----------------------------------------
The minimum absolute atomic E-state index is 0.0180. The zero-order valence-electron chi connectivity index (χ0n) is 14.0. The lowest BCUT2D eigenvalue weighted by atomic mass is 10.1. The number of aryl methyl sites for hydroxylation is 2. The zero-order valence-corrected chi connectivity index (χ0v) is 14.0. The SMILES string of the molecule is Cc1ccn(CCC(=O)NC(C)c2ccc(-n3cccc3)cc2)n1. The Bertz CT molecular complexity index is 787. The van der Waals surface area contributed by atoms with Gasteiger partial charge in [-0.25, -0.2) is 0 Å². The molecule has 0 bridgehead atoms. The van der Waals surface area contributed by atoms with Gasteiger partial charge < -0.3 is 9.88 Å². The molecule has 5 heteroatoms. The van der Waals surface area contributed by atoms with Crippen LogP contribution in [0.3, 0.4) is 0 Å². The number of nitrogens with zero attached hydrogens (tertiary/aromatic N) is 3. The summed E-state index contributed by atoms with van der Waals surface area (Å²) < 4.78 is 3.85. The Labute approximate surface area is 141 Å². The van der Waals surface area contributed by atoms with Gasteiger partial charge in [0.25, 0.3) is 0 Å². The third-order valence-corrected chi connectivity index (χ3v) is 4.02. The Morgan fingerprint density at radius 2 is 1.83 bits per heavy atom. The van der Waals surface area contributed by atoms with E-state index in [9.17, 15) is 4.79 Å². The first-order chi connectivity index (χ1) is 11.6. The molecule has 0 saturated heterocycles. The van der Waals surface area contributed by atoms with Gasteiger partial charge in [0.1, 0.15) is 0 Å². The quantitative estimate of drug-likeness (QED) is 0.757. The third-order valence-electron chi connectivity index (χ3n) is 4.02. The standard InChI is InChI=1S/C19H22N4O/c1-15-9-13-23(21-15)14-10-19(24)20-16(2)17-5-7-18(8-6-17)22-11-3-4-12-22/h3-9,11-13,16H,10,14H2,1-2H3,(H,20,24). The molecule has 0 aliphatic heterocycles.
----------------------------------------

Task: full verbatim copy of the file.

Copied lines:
The minimum absolute atomic E-state index is 0.0180. The zero-order valence-electron chi connectivity index (χ0n) is 14.0. The lowest BCUT2D eigenvalue weighted by atomic mass is 10.1. The number of aryl methyl sites for hydroxylation is 2. The zero-order valence-corrected chi connectivity index (χ0v) is 14.0. The SMILES string of the molecule is Cc1ccn(CCC(=O)NC(C)c2ccc(-n3cccc3)cc2)n1. The Bertz CT molecular complexity index is 787. The van der Waals surface area contributed by atoms with Gasteiger partial charge in [-0.25, -0.2) is 0 Å². The molecule has 0 bridgehead atoms. The van der Waals surface area contributed by atoms with Gasteiger partial charge < -0.3 is 9.88 Å². The molecule has 5 heteroatoms. The van der Waals surface area contributed by atoms with Crippen LogP contribution in [0.3, 0.4) is 0 Å². The number of nitrogens with zero attached hydrogens (tertiary/aromatic N) is 3. The summed E-state index contributed by atoms with van der Waals surface area (Å²) < 4.78 is 3.85. The Labute approximate surface area is 141 Å². The van der Waals surface area contributed by atoms with Gasteiger partial charge in [0.25, 0.3) is 0 Å². The third-order valence-corrected chi connectivity index (χ3v) is 4.02. The Morgan fingerprint density at radius 2 is 1.83 bits per heavy atom. The van der Waals surface area contributed by atoms with E-state index in [9.17, 15) is 4.79 Å². The first-order chi connectivity index (χ1) is 11.6. The molecule has 0 saturated heterocycles. The van der Waals surface area contributed by atoms with Gasteiger partial charge in [0.1, 0.15) is 0 Å². The quantitative estimate of drug-likeness (QED) is 0.757. The third-order valence-electron chi connectivity index (χ3n) is 4.02. The standard InChI is InChI=1S/C19H22N4O/c1-15-9-13-23(21-15)14-10-19(24)20-16(2)17-5-7-18(8-6-17)22-11-3-4-12-22/h3-9,11-13,16H,10,14H2,1-2H3,(H,20,24). The molecule has 0 aliphatic heterocycles.